Not the Smallest Jot or Tittle will pass away FFOZ
Not even the smallest jot or tittle will “pass from the Torah until all is accomplished.” At what point does that happen? When will everything be accomplished?
He said, “Until heaven and earth pass away, not the smallest letter or stroke shall pass from the Torah until all is accomplished” (Matthew 5:18).
Yeshua taught that He did not come to abolish the Torah. He said, “Until heaven and earth pass away, not the smallest letter or stroke shall pass from the Torah until all is accomplished” (Matthew 5:18).
The smallest Hebrew letter, the letter yod (י) is only the size of an apostrophe. The “tittle” probably refers to the small strokes of a single letter, which distinguish similar-looking letters from one another. Yeshua’s words allude to the careful scribal tradition of Judaism. The scribal tradition considers a Torah scroll with a single defective letter invalid.
According to one old Jewish story, King Solomon tried to change the Torah by editing the text of Deuteronomy. He erased a single letter yod from the scroll in order to change the meaning of one word. By changing that single jot, Solomon cancelled the prohibition on multiplying wives.
At that time, the little yod (י) from the word yarbeh (ירבה) ascended on high and prostrated itself before the Holy One, blessed be He, and said: “Master of the Universe! Did you not say that no letter shall ever be abolished from the Torah? Behold, now Solomon has arisen and abolished me. Who knows? Today he has abolished one letter, tomorrow he will abolish another until the whole Torah will be abolished!” The Holy One, blessed be He, replied: “Solomon and a thousand like him will pass away, but the smallest tittle will not be erased from you.” (Exodus Rabbah 6:1)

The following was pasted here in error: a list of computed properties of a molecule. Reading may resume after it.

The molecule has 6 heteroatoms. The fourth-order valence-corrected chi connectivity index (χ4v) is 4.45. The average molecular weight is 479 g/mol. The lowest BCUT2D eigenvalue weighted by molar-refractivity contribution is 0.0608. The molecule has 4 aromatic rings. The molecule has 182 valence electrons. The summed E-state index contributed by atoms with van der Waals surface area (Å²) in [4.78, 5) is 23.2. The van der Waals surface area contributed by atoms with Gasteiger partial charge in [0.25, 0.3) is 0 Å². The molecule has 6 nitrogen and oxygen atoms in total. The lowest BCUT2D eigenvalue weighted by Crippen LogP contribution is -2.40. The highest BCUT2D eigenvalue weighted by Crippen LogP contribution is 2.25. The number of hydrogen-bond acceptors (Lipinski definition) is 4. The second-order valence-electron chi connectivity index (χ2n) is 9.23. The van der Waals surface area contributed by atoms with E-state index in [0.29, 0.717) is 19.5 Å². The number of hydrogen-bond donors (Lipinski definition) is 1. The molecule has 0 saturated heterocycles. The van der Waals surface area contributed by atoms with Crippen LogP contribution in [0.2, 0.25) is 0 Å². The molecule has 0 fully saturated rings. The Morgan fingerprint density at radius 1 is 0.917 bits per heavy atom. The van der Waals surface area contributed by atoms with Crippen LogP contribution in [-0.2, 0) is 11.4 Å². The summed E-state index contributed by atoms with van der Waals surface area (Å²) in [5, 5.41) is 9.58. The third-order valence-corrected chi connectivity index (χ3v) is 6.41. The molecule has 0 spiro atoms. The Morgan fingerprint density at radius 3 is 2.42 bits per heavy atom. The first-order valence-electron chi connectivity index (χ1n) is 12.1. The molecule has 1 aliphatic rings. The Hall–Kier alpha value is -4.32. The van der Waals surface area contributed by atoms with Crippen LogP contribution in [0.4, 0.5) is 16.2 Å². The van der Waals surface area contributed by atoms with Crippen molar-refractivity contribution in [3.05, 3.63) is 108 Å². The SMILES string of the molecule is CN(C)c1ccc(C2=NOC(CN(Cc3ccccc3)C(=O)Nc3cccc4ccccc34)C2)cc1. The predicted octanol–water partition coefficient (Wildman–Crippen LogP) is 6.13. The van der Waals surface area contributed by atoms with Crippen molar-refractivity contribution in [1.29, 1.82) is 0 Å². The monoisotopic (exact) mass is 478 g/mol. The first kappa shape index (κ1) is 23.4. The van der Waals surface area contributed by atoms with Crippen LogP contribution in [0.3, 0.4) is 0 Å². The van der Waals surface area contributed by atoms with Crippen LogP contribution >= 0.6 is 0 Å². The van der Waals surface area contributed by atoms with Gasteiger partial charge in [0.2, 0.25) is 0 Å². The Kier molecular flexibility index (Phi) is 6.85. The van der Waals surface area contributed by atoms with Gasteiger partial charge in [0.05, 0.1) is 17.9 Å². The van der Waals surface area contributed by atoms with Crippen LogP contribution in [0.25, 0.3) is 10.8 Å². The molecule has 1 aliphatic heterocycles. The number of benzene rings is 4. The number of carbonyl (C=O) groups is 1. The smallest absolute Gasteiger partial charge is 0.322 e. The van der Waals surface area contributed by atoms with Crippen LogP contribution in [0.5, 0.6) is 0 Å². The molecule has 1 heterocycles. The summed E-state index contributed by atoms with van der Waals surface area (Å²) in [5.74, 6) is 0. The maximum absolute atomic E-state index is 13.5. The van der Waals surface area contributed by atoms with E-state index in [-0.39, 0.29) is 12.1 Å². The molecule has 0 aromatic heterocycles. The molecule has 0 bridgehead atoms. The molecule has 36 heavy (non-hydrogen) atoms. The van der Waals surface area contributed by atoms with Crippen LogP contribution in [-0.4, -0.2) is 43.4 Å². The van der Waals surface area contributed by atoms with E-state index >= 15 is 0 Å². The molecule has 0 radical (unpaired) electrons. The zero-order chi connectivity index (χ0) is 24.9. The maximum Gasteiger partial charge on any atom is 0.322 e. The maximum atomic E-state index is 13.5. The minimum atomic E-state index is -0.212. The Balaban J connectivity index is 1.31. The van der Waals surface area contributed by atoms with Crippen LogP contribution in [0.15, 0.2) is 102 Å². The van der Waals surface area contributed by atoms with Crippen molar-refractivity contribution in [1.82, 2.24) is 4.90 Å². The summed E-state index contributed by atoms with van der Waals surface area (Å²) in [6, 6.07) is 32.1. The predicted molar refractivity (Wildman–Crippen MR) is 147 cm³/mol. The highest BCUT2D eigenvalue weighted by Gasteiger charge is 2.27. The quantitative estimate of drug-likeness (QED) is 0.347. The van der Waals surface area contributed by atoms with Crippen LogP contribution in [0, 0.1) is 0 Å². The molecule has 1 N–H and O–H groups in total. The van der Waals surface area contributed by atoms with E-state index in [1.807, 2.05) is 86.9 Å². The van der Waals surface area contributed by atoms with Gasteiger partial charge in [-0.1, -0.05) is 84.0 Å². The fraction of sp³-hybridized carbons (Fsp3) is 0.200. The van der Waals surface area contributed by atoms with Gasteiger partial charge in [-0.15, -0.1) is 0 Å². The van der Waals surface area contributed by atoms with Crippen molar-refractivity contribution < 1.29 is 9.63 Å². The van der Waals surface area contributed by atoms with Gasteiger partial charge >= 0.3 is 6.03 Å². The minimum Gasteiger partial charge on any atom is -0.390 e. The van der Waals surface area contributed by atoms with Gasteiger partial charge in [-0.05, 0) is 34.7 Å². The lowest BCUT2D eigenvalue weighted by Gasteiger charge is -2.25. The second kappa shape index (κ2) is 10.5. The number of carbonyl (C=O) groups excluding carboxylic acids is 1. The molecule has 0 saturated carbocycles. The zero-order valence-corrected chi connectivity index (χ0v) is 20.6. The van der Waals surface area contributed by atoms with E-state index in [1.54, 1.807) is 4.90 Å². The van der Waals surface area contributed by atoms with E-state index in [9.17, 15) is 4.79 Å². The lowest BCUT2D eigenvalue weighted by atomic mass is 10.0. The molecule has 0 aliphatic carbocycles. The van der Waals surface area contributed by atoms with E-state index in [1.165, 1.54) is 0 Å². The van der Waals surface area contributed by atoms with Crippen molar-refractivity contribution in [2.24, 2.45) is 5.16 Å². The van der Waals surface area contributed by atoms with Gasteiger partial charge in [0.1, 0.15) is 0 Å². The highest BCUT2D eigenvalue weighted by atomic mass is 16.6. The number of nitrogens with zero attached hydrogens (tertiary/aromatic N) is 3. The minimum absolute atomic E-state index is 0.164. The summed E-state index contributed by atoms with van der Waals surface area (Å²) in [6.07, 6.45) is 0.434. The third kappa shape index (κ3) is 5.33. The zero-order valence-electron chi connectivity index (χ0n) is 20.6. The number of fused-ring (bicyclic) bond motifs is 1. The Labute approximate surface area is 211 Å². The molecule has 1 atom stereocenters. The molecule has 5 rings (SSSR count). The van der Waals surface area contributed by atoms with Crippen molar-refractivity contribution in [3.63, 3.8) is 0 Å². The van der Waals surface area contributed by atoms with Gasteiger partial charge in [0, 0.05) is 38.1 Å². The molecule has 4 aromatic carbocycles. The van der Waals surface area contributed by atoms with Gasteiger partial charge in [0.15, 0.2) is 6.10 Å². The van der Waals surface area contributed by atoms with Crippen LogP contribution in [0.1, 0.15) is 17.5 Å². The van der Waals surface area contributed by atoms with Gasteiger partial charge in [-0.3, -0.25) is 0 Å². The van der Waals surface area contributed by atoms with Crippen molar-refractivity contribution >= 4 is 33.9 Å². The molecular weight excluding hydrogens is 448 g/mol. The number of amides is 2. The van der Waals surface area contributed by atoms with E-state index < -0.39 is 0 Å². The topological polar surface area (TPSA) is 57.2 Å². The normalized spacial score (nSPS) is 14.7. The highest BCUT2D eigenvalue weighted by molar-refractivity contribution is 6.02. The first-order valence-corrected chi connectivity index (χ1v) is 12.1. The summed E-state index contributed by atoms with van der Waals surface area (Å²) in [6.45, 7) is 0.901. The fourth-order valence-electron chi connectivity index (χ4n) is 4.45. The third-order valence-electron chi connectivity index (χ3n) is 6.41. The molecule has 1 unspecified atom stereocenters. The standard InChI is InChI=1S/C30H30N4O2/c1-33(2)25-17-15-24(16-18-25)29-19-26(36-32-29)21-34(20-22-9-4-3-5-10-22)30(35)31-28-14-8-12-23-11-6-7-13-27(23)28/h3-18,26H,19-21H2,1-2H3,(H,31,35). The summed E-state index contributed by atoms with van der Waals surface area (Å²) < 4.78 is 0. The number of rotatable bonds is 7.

Yeshua told His disciples that not even the smallest jot or tittle will “pass from the Torah until all is accomplished” (Matthew 5:18). At what point does that happen? When will all be accomplished?
People sometimes try to reverse Yeshua’s teaching about the ongoing authority of the Torah. Some say that the words “until all is accomplished” indicate a coming end to the Torah. They teach that the Torah endured “until” Yeshua accomplished all things by His death on the cross. Others explain it to refer to the Torah’s ongoing validity “until” Yeshua accomplished all things by His perfect obedience to it. Still others suggest the Torah remained “until” the destruction of the Temple. Each interpretation creates smoke and mirrors to alter the clear meaning.
The phrase “until all is accomplished” stands parallel to the phrase “until heaven and earth pass away.” In other words, the validity, authority, and unchanging revelation of the Torah will continue until this present world is swallowed up into the new heavens and new earth of the World to Come—that day when everything will have been accomplished.